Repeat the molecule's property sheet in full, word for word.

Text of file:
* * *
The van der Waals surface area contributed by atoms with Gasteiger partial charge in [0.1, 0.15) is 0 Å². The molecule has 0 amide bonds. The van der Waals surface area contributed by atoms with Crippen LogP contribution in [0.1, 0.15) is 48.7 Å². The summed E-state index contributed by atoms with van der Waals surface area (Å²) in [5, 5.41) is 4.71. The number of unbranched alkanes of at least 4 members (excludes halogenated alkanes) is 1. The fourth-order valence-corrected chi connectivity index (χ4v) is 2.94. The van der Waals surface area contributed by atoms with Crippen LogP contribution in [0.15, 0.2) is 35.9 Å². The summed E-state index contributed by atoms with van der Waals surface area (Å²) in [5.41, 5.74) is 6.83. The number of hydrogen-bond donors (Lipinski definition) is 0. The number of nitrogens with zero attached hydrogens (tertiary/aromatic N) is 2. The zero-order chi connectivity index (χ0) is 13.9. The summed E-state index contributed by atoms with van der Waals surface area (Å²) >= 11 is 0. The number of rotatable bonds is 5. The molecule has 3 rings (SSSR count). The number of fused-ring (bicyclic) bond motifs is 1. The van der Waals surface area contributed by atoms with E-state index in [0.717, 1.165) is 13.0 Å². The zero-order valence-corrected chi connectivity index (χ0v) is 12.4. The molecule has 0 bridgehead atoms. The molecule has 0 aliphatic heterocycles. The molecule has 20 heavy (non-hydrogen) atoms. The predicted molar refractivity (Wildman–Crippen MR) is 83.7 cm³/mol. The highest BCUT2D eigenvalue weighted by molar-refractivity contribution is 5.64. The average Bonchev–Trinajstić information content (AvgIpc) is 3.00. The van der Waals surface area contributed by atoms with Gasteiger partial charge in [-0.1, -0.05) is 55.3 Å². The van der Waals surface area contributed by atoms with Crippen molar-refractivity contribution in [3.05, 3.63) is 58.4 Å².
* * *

The van der Waals surface area contributed by atoms with Gasteiger partial charge in [0.1, 0.15) is 0 Å². The molecule has 0 amide bonds. The van der Waals surface area contributed by atoms with Crippen LogP contribution in [0.1, 0.15) is 48.7 Å². The summed E-state index contributed by atoms with van der Waals surface area (Å²) in [5, 5.41) is 4.71. The number of unbranched alkanes of at least 4 members (excludes halogenated alkanes) is 1. The fourth-order valence-corrected chi connectivity index (χ4v) is 2.94. The van der Waals surface area contributed by atoms with Crippen LogP contribution in [0.15, 0.2) is 35.9 Å². The summed E-state index contributed by atoms with van der Waals surface area (Å²) in [5.41, 5.74) is 6.83. The number of hydrogen-bond donors (Lipinski definition) is 0. The number of nitrogens with zero attached hydrogens (tertiary/aromatic N) is 2. The zero-order chi connectivity index (χ0) is 13.9. The summed E-state index contributed by atoms with van der Waals surface area (Å²) >= 11 is 0. The number of rotatable bonds is 5. The molecule has 3 rings (SSSR count). The number of fused-ring (bicyclic) bond motifs is 1. The van der Waals surface area contributed by atoms with E-state index in [0.717, 1.165) is 13.0 Å². The zero-order valence-corrected chi connectivity index (χ0v) is 12.4. The molecule has 0 bridgehead atoms. The molecule has 0 aliphatic heterocycles. The molecule has 20 heavy (non-hydrogen) atoms. The predicted molar refractivity (Wildman–Crippen MR) is 83.7 cm³/mol. The highest BCUT2D eigenvalue weighted by molar-refractivity contribution is 5.64. The average Bonchev–Trinajstić information content (AvgIpc) is 3.00. The van der Waals surface area contributed by atoms with Gasteiger partial charge in [-0.1, -0.05) is 55.3 Å². The van der Waals surface area contributed by atoms with Crippen molar-refractivity contribution in [3.05, 3.63) is 58.4 Å².